I've been blogging now for about 18 months, although maybe the first six of those consisted of little more than posting the occasional equivalent of a teenaged girl's diary entry. I'm not in any sense a popular success at this, but writing and opining are a few of my life's small affirmations, so the traffic end of this endeavor is not as important as it might be to others.
Which is to say that some blogs are important in the broadcast or popular sense and have acquired a wide readership of usually very well-informed people. Look at the blogroll to your left: I read these people as regularly ---and depend on them as certainly--- as most people do the daily rag or watch the evening news. And it's these same sites that have shown their mettle in this past election. That shouldn't be doubted for a moment. The blogosphere is ---and I don't hesitate to say this--- a revolutionary communications phenomenon, and its influence will only continue to grow. Because it is purely democratic and unfiltered and immediate. Because it is a thriving, throbbing, real-time rebuke to every corporate-run media shitmill and every incompetent editor, copywriter, and proofreader who ever worked on any paper or at any station anywhere.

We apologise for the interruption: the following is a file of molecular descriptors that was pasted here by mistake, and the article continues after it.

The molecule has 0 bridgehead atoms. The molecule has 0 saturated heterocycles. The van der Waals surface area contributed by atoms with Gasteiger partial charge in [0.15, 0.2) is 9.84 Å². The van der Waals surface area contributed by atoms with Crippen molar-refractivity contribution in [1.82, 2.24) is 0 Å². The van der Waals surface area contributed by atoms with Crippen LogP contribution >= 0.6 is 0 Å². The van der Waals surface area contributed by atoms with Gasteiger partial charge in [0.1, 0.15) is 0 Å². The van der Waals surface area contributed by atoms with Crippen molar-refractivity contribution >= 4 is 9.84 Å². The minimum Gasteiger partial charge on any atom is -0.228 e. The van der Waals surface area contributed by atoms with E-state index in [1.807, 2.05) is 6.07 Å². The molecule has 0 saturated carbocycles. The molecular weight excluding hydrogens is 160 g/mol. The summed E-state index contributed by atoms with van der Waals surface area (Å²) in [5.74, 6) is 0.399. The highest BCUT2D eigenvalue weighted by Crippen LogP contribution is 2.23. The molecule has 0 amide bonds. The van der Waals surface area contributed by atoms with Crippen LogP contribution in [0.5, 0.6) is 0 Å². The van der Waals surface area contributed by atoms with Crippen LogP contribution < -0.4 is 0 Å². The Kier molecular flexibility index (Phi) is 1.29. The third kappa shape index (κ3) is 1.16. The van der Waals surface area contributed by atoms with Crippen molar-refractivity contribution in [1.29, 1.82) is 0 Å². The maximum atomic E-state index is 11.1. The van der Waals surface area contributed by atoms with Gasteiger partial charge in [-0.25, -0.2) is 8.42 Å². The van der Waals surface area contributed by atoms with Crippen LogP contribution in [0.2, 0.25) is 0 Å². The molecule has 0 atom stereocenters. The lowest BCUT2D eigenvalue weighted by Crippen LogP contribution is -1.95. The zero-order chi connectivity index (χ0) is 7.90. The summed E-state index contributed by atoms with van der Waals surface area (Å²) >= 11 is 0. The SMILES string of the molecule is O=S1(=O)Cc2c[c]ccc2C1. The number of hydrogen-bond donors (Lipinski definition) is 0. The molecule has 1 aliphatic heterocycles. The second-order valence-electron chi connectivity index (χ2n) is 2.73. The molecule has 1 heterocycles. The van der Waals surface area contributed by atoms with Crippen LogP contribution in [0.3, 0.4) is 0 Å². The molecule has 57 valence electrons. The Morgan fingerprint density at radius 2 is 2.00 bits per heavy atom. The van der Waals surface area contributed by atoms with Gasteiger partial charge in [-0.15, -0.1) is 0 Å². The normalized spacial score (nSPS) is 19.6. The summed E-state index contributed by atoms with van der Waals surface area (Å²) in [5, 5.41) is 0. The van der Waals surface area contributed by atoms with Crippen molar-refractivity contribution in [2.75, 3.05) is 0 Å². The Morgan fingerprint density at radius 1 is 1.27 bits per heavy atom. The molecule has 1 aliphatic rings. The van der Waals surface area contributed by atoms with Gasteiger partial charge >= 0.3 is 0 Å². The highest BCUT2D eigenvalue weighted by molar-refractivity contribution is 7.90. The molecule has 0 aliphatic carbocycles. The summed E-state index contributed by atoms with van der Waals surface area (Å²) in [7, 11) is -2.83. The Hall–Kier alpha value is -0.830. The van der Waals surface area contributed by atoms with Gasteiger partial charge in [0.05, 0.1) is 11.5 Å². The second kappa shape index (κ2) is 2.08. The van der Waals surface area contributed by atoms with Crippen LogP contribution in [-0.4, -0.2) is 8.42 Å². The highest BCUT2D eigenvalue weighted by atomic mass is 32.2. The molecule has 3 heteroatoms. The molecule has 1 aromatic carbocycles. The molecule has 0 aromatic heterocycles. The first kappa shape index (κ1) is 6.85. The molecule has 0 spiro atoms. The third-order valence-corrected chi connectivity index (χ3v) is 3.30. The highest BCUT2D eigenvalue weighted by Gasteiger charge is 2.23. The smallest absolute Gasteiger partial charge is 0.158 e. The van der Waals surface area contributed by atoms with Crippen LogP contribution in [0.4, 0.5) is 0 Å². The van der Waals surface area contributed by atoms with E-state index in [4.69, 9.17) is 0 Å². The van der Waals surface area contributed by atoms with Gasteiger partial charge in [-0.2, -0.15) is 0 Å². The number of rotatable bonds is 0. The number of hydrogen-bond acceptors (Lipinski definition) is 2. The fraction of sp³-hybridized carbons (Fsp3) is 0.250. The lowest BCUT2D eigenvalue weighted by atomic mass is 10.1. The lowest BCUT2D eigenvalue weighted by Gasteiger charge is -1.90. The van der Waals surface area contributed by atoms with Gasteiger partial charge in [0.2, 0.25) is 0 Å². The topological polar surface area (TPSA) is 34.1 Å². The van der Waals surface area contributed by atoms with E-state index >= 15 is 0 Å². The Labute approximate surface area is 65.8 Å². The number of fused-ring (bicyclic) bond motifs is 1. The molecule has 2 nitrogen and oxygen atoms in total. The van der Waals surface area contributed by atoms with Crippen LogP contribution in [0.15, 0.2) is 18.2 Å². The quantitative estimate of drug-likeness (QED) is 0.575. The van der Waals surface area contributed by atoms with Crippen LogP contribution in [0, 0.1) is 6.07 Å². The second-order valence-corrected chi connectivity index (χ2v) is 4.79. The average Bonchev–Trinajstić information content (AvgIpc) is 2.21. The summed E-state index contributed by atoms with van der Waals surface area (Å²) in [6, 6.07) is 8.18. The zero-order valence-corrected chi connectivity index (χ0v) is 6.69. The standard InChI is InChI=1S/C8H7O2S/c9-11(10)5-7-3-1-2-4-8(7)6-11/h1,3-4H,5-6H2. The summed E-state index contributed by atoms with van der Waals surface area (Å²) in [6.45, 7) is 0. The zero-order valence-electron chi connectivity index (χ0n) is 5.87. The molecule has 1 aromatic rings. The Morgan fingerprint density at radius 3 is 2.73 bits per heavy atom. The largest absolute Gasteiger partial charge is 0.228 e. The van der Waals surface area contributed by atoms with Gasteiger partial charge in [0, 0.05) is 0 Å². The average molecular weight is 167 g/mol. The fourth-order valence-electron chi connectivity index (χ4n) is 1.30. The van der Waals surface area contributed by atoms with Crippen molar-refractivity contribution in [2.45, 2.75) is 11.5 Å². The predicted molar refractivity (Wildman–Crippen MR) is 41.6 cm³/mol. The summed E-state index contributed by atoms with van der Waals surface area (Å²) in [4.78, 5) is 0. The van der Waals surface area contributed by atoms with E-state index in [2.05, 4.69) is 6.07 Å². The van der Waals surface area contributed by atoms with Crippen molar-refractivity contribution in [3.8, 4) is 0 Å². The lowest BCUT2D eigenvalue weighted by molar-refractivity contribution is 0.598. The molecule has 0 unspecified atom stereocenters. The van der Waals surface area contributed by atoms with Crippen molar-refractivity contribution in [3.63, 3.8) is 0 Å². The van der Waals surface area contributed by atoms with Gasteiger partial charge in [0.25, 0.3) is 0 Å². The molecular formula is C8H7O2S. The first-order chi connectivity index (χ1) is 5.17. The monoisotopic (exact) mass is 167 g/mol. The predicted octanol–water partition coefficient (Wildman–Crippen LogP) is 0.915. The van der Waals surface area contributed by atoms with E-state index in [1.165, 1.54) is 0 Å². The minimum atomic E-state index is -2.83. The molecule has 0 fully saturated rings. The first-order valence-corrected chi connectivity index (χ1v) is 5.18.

But because of the blogosphere's fitful growth and immaturity, it is especially susceptible to a lot of crashes and burnings. Bloggers that we come to depend on for our fixes sometimes drop out. After all, they are often one-man shows with no real overhead, no brick-and-mortar existence beyond their own offices or living rooms, and occupy no more than a relative handful of pages in a cyberspace of many billions of pages. But these people will usually give their readers a heads-up and explain why they are dropping out. Usually.
But one of the best and most interesting blogs of this past year has obviously seized up and dropped out. No warnings that I know of. Maybe the guy behind it just freaked. I'm not going to say who he is, but he was certainly an influence on me. And he was certainly a major player in one of the scandals of the election season.
I am disappointed in him. He should have put a 30 at the end of his story. When he did this same thing earlier this year, I wrote him and told him to buck up. He gave a good explanation for why he had burned out ---and was soon back in the game with a vengeance. But not this time. Maybe I just don't know what happened; maybe now he's writing under his own name or another assumed name or he's in a group blog or something else.
Anyway, he's off my blogroll.